Infectious Disease Online
Pathology of Legionellosis (Legionnaires' disease)
Legionnaires' disease (Legionellosis) is an acute bacterial infection, caused by Legionella pneumophila (a minute, gram-negative bacillus), which involves primarily the lower respiratory tract, although it is often associated with multi-systemic extrapulmonary manifestations.
Afflicted patients may sometimes have gastrointestinal symptoms, liver function abnormalities, renal failure, central nervous system complications and cutaneous manifestations which may include erythematous, maculopapular or petechial skin lesions.
About 6 months after an outbreak of a severe respiratory disease of unknown cause at the American Legionís state convention in Philadelphia in 1976, Legionella pneumophila was identified by workers at the Centers for Disease Control.
Subsequently, retrospective serologic and immunoflourescent studies revealed antibodies in sera from previously unexplained epidemics.
Of historical note is the first epidemic so recognized, in a meat packing plant in Minnesota in 1957.
Legionnairesí disease occurs sporadically, as epidemics, and as nosocomial infections, especially in patients with compromised immunity.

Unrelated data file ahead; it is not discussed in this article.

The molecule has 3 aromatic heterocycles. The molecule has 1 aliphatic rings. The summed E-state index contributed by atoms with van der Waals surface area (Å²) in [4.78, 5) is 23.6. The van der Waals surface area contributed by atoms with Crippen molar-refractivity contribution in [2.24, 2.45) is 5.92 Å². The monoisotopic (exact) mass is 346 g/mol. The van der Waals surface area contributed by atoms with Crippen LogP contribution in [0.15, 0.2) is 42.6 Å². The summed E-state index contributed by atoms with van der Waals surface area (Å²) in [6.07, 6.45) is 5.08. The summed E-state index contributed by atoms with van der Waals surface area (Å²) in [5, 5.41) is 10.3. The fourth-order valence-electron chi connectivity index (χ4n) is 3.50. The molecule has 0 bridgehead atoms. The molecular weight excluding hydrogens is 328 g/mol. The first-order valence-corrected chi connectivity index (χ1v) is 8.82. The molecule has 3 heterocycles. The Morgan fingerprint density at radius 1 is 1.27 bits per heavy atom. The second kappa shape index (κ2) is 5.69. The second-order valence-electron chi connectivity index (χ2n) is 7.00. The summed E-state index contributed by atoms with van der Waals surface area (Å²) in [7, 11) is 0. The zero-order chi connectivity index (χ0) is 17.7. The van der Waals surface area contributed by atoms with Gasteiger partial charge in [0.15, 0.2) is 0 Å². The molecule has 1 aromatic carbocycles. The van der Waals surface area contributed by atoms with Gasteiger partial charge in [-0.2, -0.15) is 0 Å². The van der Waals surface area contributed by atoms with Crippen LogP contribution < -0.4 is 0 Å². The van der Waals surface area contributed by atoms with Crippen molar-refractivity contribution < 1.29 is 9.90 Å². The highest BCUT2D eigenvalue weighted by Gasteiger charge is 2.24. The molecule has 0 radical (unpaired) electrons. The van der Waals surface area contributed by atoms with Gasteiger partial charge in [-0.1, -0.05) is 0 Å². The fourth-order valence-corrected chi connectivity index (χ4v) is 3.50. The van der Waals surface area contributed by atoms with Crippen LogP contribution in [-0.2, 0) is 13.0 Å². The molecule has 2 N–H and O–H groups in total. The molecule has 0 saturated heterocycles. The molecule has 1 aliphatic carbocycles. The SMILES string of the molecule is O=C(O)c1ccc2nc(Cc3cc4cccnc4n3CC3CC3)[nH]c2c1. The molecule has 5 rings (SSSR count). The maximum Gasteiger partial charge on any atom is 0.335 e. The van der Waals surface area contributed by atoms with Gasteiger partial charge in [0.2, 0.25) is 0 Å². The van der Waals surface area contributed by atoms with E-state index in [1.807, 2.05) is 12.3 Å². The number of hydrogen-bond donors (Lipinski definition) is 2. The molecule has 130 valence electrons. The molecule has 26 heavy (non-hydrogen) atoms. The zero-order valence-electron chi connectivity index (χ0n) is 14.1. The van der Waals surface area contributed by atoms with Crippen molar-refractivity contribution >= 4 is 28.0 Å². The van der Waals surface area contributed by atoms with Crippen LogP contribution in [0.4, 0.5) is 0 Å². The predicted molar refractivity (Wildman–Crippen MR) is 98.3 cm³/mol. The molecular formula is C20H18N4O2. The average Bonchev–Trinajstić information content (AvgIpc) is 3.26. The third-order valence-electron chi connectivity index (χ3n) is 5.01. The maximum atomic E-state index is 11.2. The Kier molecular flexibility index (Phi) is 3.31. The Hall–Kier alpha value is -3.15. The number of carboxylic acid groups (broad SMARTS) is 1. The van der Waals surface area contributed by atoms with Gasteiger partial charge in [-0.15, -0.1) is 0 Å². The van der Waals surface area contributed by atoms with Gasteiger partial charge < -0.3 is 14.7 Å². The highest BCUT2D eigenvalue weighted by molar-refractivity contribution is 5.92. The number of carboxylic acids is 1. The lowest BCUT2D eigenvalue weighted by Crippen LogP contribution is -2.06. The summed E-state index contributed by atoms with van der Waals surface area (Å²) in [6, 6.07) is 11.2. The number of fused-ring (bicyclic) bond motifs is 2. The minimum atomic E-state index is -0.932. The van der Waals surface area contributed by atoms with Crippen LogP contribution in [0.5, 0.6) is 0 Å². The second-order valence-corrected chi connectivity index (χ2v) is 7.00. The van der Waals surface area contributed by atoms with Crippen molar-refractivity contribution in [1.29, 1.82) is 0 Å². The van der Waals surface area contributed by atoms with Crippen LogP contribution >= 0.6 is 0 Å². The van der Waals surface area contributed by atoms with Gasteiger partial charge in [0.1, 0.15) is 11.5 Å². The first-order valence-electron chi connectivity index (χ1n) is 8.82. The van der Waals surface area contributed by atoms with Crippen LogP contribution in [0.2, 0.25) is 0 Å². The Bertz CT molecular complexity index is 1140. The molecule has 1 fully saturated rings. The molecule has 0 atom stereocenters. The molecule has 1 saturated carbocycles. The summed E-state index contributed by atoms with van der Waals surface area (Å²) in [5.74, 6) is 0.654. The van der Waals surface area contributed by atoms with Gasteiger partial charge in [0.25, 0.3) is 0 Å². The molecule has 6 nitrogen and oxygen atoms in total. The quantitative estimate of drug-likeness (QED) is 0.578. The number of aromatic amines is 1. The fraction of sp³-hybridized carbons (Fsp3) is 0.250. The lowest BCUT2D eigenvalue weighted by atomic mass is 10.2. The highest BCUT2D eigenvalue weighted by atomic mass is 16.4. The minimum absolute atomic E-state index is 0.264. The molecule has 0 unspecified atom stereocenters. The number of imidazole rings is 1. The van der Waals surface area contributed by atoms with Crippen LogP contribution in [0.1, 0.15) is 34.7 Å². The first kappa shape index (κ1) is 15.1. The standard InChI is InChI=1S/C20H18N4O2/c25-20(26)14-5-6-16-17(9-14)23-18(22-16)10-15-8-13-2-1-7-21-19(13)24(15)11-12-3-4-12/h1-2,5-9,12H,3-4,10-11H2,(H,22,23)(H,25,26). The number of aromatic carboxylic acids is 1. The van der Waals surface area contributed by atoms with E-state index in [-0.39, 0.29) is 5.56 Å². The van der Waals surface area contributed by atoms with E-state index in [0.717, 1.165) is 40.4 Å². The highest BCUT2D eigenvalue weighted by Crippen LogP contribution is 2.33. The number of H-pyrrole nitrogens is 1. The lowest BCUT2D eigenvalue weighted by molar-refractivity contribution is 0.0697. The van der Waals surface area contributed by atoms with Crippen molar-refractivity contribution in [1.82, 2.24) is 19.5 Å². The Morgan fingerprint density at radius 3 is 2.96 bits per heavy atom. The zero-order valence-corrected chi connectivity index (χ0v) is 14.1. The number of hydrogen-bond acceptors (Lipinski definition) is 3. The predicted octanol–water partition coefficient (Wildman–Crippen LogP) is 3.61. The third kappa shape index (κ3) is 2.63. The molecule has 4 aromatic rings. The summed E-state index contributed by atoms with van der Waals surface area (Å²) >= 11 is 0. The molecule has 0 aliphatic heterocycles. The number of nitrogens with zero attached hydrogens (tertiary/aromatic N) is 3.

Those who abuse alcohol and smoke heavily are also at increased risk.
The organism has been recovered from soils, ponds, water systems, and air conditioning systems.
Legionellosis has been recognized throughout the world, without a geographic pattern.
The disease presents as a rapidly progressive, severe, necrotizing pneumonia, accompanied by fever, nonproductive cough, and myalgias.
The onset is abrupt, after an incubation period of 2 to 10 days.
Within 2 days, most patients develop a persistent high fever and respiratory rales.
Radiograms of the chest reveal unilateral, diffuse, patchy broncho- pneumonia, progressing to widespread nodular consolidation, usually without cavitation.
Toxic symptoms and hypoxia may be prominent, and death may follow in a few days.
In those who survive, convalescence is prolonged.
The antibiotic of choice is erythromycin.
The main changes in the lung include consolidation, necrosis, and acute congestion.
Microscopically, the alveoli are packed with an exudate composed of histiocytes and fibrin.
The alveolar walls become necrotic and are destroyed.
Neutrophils accumulate as necrosis becomes more pronounced and eventually confluent.
Many histiocytes show eccentric nuclei, pushed aside by cytoplasmic vacuoles containing Legionella pneumophila.
Dissemination of Legionella pneumophila to the kidneys, spleen, bone marrow, and lymph nodes has been reported.
Isolation and identification of the bacilli is necessary for an unequivocal diagnosis, but isolation may be hazardous.
The direct fluorescence antibody test for Legionella pneumophila can be performed on formalin-fixed, paraffin-embedded tissue and is thus valuable for conforming the diagnosis.
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